Thirdly, as to the matter being allegedly subjudice we say with respect that the Bar Council and persons concerned with the administration of justice are entitled to comment on matters already decided finally by the Courts except as to the merits of a case which is pending. This would include the right to comment on the composition of the Federal Court panel which decided the Ayer Molek case whether the matter is taken up further by the parties or not.

Finally, the Bar Council reiterates that its comments on the administration of justice should not be construed as undermining or attacking the Judiciary. The Bar values the Judiciary too much for that. It has always been recognised as an important feature of a free democracy that the Judiciary as a valued public institution should be open to constructive criticism and improvement.

In Fates of Political Liberalism in the British Post-Colony: The Politics of the Legal Complex by Terence C. Halliday, Lucien Karpik and Malcolm M. Feeley (Cambridge University Press, 2012), they wrote:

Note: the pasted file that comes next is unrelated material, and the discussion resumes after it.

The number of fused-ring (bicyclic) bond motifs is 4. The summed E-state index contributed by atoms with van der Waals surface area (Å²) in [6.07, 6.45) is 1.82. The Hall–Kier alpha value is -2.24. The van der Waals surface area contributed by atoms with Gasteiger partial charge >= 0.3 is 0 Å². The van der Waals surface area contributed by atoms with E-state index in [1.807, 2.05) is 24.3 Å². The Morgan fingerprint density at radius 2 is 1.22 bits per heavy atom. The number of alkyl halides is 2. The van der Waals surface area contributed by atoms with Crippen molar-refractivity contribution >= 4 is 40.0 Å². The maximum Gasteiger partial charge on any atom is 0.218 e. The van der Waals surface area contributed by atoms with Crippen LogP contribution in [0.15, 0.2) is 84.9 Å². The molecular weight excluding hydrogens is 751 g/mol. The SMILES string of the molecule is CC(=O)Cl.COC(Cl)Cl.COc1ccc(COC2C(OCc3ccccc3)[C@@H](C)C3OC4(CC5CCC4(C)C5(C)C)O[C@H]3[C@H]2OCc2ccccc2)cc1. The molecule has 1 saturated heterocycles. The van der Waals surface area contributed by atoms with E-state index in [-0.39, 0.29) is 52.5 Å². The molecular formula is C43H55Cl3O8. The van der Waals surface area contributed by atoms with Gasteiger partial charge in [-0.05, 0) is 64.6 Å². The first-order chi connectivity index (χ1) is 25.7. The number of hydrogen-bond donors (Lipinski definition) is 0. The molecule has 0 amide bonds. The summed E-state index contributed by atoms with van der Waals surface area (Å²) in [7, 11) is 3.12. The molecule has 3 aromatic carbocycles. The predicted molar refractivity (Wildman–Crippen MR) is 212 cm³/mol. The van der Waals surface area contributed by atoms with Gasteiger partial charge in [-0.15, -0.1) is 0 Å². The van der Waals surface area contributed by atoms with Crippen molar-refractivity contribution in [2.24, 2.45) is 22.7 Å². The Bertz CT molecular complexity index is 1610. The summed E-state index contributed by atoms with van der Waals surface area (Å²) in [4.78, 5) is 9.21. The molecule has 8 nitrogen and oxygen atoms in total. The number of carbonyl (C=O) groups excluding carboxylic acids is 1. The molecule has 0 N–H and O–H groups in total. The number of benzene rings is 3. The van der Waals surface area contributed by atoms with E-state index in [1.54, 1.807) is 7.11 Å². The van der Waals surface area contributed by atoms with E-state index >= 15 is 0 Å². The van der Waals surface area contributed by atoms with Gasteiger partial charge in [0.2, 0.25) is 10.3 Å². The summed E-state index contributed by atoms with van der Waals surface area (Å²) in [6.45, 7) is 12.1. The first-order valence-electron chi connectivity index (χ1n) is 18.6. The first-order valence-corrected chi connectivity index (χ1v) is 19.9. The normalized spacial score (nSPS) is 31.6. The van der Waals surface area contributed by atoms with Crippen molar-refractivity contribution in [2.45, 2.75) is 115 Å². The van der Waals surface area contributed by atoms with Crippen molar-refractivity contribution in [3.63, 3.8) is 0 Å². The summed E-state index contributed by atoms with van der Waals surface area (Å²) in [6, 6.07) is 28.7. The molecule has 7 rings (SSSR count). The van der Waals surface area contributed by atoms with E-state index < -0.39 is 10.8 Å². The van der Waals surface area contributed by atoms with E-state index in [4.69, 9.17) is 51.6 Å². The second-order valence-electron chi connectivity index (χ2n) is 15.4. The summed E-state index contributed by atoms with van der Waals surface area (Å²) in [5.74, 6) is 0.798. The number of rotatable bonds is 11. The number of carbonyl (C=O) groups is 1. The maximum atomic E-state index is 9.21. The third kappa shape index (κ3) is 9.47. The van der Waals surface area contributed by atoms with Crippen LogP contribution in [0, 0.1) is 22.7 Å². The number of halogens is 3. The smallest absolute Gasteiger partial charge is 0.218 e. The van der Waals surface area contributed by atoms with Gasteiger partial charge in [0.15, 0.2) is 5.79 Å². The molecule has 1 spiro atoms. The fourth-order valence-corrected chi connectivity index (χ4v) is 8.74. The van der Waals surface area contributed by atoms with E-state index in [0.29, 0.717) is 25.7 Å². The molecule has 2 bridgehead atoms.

Entitled to comment they may well have been; however, it seems probable that fear of becoming entangled in extraordinary expensive defamation litigation kept many civil society critics from speaking out about corruption in the courts during this period, particularly as the high-profile defamation lawyer V.K. Lingam was counsel for MBf and Vincent Tan. The same fear of defamation – which was disproportionately directed to silence independent journalists and lawyers – probably also encouraged the Bar to phrase its criticisms circuitously, so that while condemnation of corruption and defence of the legal profession’s fight to combat it were strongly worded at the 1995 AGM, the allegations of wrongdoing were imprecise and hardly to galvanize the media or the public. (page 276)